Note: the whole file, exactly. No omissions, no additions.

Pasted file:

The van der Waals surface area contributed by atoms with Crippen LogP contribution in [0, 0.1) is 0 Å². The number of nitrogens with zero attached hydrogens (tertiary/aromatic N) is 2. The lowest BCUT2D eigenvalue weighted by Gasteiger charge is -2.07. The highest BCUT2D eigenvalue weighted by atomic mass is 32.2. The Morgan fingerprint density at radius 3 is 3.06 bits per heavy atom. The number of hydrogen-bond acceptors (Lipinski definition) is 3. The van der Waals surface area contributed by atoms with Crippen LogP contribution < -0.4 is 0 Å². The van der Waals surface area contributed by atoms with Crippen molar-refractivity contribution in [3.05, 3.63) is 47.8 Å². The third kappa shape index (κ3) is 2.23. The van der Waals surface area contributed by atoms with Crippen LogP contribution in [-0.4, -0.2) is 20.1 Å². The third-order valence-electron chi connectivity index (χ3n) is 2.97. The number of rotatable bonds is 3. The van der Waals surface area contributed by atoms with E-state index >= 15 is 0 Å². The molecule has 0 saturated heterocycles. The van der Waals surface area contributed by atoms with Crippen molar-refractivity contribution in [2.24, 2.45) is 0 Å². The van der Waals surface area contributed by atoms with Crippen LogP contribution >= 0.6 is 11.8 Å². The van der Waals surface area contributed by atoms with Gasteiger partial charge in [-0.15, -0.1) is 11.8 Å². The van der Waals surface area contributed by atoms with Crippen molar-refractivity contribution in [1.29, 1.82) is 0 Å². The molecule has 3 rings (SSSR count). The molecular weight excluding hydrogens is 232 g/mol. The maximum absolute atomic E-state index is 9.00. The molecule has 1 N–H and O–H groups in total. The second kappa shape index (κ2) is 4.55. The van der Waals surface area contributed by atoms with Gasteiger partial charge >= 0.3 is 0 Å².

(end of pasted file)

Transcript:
The van der Waals surface area contributed by atoms with Crippen LogP contribution in [0, 0.1) is 0 Å². The number of nitrogens with zero attached hydrogens (tertiary/aromatic N) is 2. The lowest BCUT2D eigenvalue weighted by Gasteiger charge is -2.07. The highest BCUT2D eigenvalue weighted by atomic mass is 32.2. The Morgan fingerprint density at radius 3 is 3.06 bits per heavy atom. The number of hydrogen-bond acceptors (Lipinski definition) is 3. The van der Waals surface area contributed by atoms with Crippen LogP contribution < -0.4 is 0 Å². The van der Waals surface area contributed by atoms with Crippen molar-refractivity contribution in [3.05, 3.63) is 47.8 Å². The third kappa shape index (κ3) is 2.23. The van der Waals surface area contributed by atoms with Crippen LogP contribution in [-0.4, -0.2) is 20.1 Å². The third-order valence-electron chi connectivity index (χ3n) is 2.97. The number of rotatable bonds is 3. The van der Waals surface area contributed by atoms with E-state index >= 15 is 0 Å². The molecule has 0 saturated heterocycles. The van der Waals surface area contributed by atoms with Crippen molar-refractivity contribution in [2.24, 2.45) is 0 Å². The van der Waals surface area contributed by atoms with Crippen LogP contribution >= 0.6 is 11.8 Å². The van der Waals surface area contributed by atoms with Gasteiger partial charge in [-0.15, -0.1) is 11.8 Å². The van der Waals surface area contributed by atoms with Crippen molar-refractivity contribution in [1.29, 1.82) is 0 Å². The molecule has 3 rings (SSSR count). The molecular weight excluding hydrogens is 232 g/mol. The maximum absolute atomic E-state index is 9.00. The molecule has 1 N–H and O–H groups in total. The second kappa shape index (κ2) is 4.55. The van der Waals surface area contributed by atoms with Gasteiger partial charge >= 0.3 is 0 Å².